The Advent of Autumn

Autumn has been my favourite time of year for as long as I can recall. I love the weather; the cool crispness of the air, the colour of the leaves, the smell of bonfires, the comfortable feeling of being inside on a dark evening. After a week of drizzle and occasional showers which turned the canal towpath to a sea of mud, this weekend has been perfect. Yesterday afternoon I met up with a friend who had borrowed a dog from a man at church and we tramped round yet another new park. It was just warm enough not to need coats and just cool enough not to be tiring. Oddly there weren’t many people out; at one point the children’s playground had mysteriously emptied, which was useful for us as it meant we felt safer letting the dog off his lead (fortunately, he knew where the dog biscuits were and always came back when we called him!).

It’s been a bit of a mixed week, as I’m finding it hard to adjust to the new schedule, and the structure of my new degree, so it was lovely to just be outside with a friend and a dog enjoying the sunshine and not having to worry about anything more than a few self-important geese. In the evening I was babysitting for two boys whose mother I randomly met in the local shop last week; the boys were both sound asleep when I arrived so I spent four hours doing a bit of studying, reading Daphne du Maurier’s Rebecca and enjoying the treat of being in a house with more than one room, sitting on a real sofa.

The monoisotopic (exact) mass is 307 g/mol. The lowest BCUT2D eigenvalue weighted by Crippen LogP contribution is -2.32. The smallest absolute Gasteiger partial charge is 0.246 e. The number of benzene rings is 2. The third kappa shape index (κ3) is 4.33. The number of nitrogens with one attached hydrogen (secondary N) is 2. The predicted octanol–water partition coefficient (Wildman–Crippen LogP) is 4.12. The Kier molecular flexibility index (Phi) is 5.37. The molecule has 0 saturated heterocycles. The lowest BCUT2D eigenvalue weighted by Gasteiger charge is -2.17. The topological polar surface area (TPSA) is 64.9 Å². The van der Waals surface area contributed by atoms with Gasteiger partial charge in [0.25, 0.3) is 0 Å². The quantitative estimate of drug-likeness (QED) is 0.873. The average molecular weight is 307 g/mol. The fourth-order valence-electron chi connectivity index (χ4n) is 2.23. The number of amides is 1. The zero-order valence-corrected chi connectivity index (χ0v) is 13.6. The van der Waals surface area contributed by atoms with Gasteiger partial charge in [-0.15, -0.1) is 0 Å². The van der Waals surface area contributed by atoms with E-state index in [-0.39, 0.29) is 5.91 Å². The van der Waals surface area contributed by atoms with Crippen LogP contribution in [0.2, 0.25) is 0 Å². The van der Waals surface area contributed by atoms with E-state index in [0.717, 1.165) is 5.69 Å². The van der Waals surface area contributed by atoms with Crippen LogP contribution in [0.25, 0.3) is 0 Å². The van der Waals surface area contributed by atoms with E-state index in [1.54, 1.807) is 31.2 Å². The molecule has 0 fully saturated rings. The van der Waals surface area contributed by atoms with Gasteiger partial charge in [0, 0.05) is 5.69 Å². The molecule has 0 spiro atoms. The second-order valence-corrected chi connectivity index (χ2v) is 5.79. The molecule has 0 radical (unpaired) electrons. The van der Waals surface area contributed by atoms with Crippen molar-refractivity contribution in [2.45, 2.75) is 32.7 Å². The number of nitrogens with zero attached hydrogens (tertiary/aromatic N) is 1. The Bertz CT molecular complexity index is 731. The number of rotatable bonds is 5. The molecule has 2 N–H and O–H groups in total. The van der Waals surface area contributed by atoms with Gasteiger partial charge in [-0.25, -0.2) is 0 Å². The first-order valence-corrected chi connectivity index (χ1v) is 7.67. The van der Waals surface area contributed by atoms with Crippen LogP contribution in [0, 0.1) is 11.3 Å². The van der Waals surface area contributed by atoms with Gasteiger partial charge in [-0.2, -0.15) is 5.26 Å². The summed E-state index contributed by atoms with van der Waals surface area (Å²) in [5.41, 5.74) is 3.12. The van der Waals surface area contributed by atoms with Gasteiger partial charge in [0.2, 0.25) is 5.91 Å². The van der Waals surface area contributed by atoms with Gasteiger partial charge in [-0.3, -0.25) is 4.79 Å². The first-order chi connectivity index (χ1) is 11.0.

It’s funny really; after the number of dead ends I’ve followed in the search for a babysitting job, the unexpected encounter in a shop seems likely to be the one that actually turns into a semi-regular arrangement. By coincidence the family attend the same church as me, although I have been going to the evening services while they are normally at the morning ones so we hadn’t met before. They’re also close by, unlike the people who have contacted me wanting a regular babysitter. One was honest enough to tell me that I wasn’t reliable enough (I was upfront about the fact that I couldn’t promise every weekend, due to my university placements) and the other never emailed me back, so either I charge too much or they need more certainty of hours.